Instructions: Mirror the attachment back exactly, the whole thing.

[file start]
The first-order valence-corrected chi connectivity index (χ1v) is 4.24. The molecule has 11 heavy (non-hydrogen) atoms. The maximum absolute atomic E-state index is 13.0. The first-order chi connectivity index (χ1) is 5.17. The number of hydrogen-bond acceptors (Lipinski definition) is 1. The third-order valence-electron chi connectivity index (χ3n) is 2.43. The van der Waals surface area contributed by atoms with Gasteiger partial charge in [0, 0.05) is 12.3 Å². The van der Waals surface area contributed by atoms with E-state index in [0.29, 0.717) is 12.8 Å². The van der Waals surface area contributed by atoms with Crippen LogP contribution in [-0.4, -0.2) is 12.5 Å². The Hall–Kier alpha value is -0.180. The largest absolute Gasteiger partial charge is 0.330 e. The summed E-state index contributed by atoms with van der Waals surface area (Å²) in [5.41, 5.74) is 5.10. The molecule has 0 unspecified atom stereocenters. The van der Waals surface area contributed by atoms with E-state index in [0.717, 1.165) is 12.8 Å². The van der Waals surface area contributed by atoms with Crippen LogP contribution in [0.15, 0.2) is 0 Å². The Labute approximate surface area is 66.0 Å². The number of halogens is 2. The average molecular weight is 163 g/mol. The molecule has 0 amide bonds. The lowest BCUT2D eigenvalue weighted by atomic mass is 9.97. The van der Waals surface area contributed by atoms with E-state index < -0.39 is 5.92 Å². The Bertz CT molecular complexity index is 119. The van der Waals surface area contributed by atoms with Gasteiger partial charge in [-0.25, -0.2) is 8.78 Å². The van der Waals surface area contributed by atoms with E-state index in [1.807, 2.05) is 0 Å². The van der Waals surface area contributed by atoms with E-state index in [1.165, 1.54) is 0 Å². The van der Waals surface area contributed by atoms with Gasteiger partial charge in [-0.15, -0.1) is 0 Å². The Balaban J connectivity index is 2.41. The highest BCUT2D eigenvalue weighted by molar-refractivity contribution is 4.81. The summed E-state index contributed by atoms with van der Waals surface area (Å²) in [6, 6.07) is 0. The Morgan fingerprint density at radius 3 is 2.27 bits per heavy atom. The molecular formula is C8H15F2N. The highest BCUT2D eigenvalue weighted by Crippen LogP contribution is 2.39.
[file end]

The first-order valence-corrected chi connectivity index (χ1v) is 4.24. The molecule has 11 heavy (non-hydrogen) atoms. The maximum absolute atomic E-state index is 13.0. The first-order chi connectivity index (χ1) is 5.17. The number of hydrogen-bond acceptors (Lipinski definition) is 1. The third-order valence-electron chi connectivity index (χ3n) is 2.43. The van der Waals surface area contributed by atoms with Gasteiger partial charge in [0, 0.05) is 12.3 Å². The van der Waals surface area contributed by atoms with E-state index in [0.29, 0.717) is 12.8 Å². The van der Waals surface area contributed by atoms with Crippen LogP contribution in [-0.4, -0.2) is 12.5 Å². The Hall–Kier alpha value is -0.180. The largest absolute Gasteiger partial charge is 0.330 e. The summed E-state index contributed by atoms with van der Waals surface area (Å²) in [5.41, 5.74) is 5.10. The molecule has 0 unspecified atom stereocenters. The van der Waals surface area contributed by atoms with E-state index in [0.717, 1.165) is 12.8 Å². The van der Waals surface area contributed by atoms with Crippen LogP contribution in [0.15, 0.2) is 0 Å². The Labute approximate surface area is 66.0 Å². The number of halogens is 2. The average molecular weight is 163 g/mol. The molecule has 0 amide bonds. The lowest BCUT2D eigenvalue weighted by atomic mass is 9.97. The van der Waals surface area contributed by atoms with E-state index < -0.39 is 5.92 Å². The Bertz CT molecular complexity index is 119. The van der Waals surface area contributed by atoms with Gasteiger partial charge in [-0.25, -0.2) is 8.78 Å². The van der Waals surface area contributed by atoms with E-state index in [1.807, 2.05) is 0 Å². The van der Waals surface area contributed by atoms with E-state index in [1.165, 1.54) is 0 Å². The van der Waals surface area contributed by atoms with Gasteiger partial charge in [-0.15, -0.1) is 0 Å². The Balaban J connectivity index is 2.41. The highest BCUT2D eigenvalue weighted by molar-refractivity contribution is 4.81. The summed E-state index contributed by atoms with van der Waals surface area (Å²) in [6, 6.07) is 0. The Morgan fingerprint density at radius 3 is 2.27 bits per heavy atom. The molecular formula is C8H15F2N. The highest BCUT2D eigenvalue weighted by Crippen LogP contribution is 2.39.